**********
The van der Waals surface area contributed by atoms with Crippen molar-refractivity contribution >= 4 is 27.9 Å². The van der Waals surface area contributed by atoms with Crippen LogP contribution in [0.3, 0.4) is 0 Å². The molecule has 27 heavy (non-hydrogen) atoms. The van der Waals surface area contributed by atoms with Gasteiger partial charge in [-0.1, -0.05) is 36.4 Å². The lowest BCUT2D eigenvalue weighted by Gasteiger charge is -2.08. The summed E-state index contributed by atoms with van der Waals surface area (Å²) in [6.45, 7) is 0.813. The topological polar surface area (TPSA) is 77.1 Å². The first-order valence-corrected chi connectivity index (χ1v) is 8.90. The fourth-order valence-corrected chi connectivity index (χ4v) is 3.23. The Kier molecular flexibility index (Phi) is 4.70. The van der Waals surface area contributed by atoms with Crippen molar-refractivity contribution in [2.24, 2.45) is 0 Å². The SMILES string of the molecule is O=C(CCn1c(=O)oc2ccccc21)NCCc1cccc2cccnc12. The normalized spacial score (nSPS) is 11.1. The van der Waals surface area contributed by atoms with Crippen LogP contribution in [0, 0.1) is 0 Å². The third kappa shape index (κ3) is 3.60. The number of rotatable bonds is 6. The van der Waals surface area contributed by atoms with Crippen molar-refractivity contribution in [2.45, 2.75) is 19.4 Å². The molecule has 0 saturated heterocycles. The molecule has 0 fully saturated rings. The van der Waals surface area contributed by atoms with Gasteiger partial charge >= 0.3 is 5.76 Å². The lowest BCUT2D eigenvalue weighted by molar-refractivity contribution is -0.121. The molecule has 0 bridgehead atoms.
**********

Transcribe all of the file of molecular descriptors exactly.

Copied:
The van der Waals surface area contributed by atoms with Crippen molar-refractivity contribution >= 4 is 27.9 Å². The van der Waals surface area contributed by atoms with Crippen LogP contribution in [0.3, 0.4) is 0 Å². The molecule has 27 heavy (non-hydrogen) atoms. The van der Waals surface area contributed by atoms with Gasteiger partial charge in [-0.1, -0.05) is 36.4 Å². The lowest BCUT2D eigenvalue weighted by Gasteiger charge is -2.08. The summed E-state index contributed by atoms with van der Waals surface area (Å²) in [6.45, 7) is 0.813. The topological polar surface area (TPSA) is 77.1 Å². The first-order valence-corrected chi connectivity index (χ1v) is 8.90. The fourth-order valence-corrected chi connectivity index (χ4v) is 3.23. The Kier molecular flexibility index (Phi) is 4.70. The van der Waals surface area contributed by atoms with Crippen molar-refractivity contribution in [2.24, 2.45) is 0 Å². The SMILES string of the molecule is O=C(CCn1c(=O)oc2ccccc21)NCCc1cccc2cccnc12. The normalized spacial score (nSPS) is 11.1. The van der Waals surface area contributed by atoms with Crippen LogP contribution in [0, 0.1) is 0 Å². The third kappa shape index (κ3) is 3.60. The number of rotatable bonds is 6. The van der Waals surface area contributed by atoms with Crippen molar-refractivity contribution in [2.45, 2.75) is 19.4 Å². The molecule has 0 saturated heterocycles. The molecule has 0 fully saturated rings. The van der Waals surface area contributed by atoms with Gasteiger partial charge >= 0.3 is 5.76 Å². The lowest BCUT2D eigenvalue weighted by molar-refractivity contribution is -0.121. The molecule has 0 bridgehead atoms.